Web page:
Arya Samaj in Fiji

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AUM or OM is considered by the Arya Samaj to be the highest and most proper name of God.

The Arya Samaj was the first religious, cultural and educational Fiji Indian organisation established in Fiji. From its inception, in 1904, it attracted the young, educated and progressive Hindus into its fold. During the first three decades of the twentieth century, it was the sole voice of the Indian community in Fiji, and as Fiji Indians won political rights, it was not surprising that first Indian members of the Legislative Council were all Arya Samajis. The influence of Arya Samaj over the Indians in Fiji gradually waned as other organisations representing Indians were established but it remained the dominant force in politics until 1959. The modern day Arya Samaj in Fiji still speaks out on issues affecting its members and its activities are visible through the numerous educational institutions that it manages.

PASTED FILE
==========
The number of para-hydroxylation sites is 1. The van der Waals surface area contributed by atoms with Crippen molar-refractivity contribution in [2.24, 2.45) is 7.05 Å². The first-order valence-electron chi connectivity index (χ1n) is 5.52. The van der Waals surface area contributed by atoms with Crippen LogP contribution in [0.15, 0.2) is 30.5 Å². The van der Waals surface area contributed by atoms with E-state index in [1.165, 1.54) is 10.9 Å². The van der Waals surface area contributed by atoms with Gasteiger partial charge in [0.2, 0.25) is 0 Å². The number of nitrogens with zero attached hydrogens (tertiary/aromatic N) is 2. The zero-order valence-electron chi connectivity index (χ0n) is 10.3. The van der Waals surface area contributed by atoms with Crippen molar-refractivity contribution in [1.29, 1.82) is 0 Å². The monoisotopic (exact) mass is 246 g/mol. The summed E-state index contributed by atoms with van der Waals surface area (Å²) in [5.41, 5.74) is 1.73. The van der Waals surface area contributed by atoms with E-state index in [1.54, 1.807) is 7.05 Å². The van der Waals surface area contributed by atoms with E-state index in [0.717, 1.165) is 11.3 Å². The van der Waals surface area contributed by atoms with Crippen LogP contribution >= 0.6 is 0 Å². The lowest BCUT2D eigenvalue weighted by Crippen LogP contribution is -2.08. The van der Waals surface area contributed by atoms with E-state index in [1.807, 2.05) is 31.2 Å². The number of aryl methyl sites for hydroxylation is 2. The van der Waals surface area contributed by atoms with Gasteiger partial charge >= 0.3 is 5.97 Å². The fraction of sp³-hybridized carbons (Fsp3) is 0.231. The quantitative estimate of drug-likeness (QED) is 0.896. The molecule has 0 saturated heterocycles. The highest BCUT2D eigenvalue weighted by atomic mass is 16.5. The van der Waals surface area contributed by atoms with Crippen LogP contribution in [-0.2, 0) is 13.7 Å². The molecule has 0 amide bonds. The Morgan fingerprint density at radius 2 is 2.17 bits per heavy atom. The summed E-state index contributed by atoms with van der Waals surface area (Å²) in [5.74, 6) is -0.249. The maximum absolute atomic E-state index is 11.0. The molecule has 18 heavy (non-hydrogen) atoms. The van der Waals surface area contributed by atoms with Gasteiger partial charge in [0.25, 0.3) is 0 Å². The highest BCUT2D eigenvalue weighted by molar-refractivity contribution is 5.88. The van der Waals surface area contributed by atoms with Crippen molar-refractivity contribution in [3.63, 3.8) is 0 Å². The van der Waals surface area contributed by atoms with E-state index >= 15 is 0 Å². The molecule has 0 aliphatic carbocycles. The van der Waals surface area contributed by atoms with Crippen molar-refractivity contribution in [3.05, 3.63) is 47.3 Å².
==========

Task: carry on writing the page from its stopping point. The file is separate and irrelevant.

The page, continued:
History of Arya Samaj in Fiji[edit]

As far back as 1893, learning centres had been established by small groups of people who had organised themselves into Samajs. With the arrival of Shiu Datt Sharma from India, in 1902, a temple was established in Samabula, near Suva, which also acted as a school attended by about 60 boys and girls.

A person who had a profound influence on the establishment of Arya Samaj in Fiji was a 22-year-old man from Punjab, Behari Lal, who while on his way to Argentina via Australia, stopped over in Fiji. He found employment at the Navua Sugar Mill, but visited Suva regularly where people interested in the teachings of Swami Dayanand Saraswati gathered at the residence of Mangal Singh. Lal had a copy of the Satyarth Prakash in the Urdu language from which he read and explained portions to the congregation every Sunday.[1]